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FY2004 Budget Resolution Moves Through House and Senate

Congress made progress on the FY2004 budget resolution this week, despite the start of war with Iraq. On March 21, the House narrowly approved, 215-212, its resolution (H. Con. Res. 95). At press time, the Senate was expected to approve its resolution (S. Con. Res. 23). Last week, both the House and Senate Budget Committees approved their respective resolutions (see The Source, 3/14/03).

Under the Senate resolution, $784 billion would be provided for discretionary spending in FY2004, approximately the same amount requested by the President. The House resolution would provide $775 billion in FY2004.

Both the House and Senate plans would establish several reserve funds in the event that Congress enacts legislation to address Medicare reform, including a prescription drug benefit, and Medicaid and State Children’s Health Insurance Program (SCHIP) reform. The House and Senate would provide $400 billion over ten years for the Medicare reserve fund. Additionally, the House and Senate would provide $3.3 billion in FY2004 and $8.9 billion between FY2004 and FY2008 for Medicaid and SCHIP reform. The Senate plan also would allocate $12.8 billion through FY2010, provided that the legislation does not increase the deficit within the next ten years.

The House plan would provide $27.8 billion for all international programs. Of this amount, $2 billion would be provided for global HIV/AIDS programs in FY2004 and $15 billion would be provided over the next five years. Under the Senate plan, $11.5 billion would be provided in discretionary funding for international development and assistance. Also, $450 million would be provided for global HIV/AIDS programs in FY2004 and $22 billion would be provided over the next ten years.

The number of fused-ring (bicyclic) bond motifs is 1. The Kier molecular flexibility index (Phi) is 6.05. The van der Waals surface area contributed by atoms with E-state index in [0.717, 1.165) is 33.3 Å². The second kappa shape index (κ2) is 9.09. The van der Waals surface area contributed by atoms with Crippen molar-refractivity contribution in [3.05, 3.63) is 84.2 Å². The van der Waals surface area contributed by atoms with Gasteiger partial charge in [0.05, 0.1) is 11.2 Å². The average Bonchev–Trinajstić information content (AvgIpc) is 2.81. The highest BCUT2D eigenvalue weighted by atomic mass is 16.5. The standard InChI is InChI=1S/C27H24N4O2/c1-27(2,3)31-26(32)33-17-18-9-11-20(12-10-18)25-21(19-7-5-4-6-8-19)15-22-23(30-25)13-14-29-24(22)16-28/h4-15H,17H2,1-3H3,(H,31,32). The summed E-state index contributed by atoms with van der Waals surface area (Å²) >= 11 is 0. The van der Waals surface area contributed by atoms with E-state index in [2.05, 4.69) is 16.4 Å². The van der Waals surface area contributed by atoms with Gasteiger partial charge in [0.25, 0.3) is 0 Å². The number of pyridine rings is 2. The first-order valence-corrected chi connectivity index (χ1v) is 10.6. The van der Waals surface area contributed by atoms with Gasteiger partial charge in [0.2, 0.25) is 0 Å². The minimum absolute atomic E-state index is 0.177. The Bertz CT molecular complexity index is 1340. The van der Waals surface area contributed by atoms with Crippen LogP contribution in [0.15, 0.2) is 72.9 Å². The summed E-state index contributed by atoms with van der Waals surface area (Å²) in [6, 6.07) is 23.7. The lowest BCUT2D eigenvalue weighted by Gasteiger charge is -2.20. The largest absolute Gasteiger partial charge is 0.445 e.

Additionally, the House plan would provide $75.4 billion for education programs and the Senate would provide $78.6 billion in FY2004. Of this amount, $12.4 billion would be provided in FY2004 by the House for Title I under the Elementary and Secondary Education Act. The Senate would provide $12.7 billion in FY2004, a $1 billion increase over last year. The House also would provide $1.2 billion for reading education programs and would level-fund the Improving Teacher Quality State Grants at $2.9 billion.

The Senate would level-fund special education at $10.1 billion in FY2004 and the House would provide a $60 million increase. The Senate also would level-fund impact aid at $1.2 billion, while the House would provide an additional $50 million. Under the House plan, the Education and the Workforce Committee would be instructed to cut $9.7 billion from mandatory programs, including student loans and child nutrition programs.

In FY2004, health programs would receive $235 billion under the House plan and $240.6 billion under the Senate plan. Both the House and the Senate would provide $27.9 billion for the National Institutes of Health, $700 million more than last year.

Prior to approval, the Senate tabled, 50-48, an amendment offered by Sen. Patty Murray (D-WA) that would have fully funded the No Child Left Behind Act in FY2004.

The Senate also assumes $622 million for the Maternal and Child Health Block Grant, $2.3 billion for the Child Care Development Block Grant, $6.8 billion for Head Start, and a $69 million increase in funding for Foster Care and Adoption Assistance programs.

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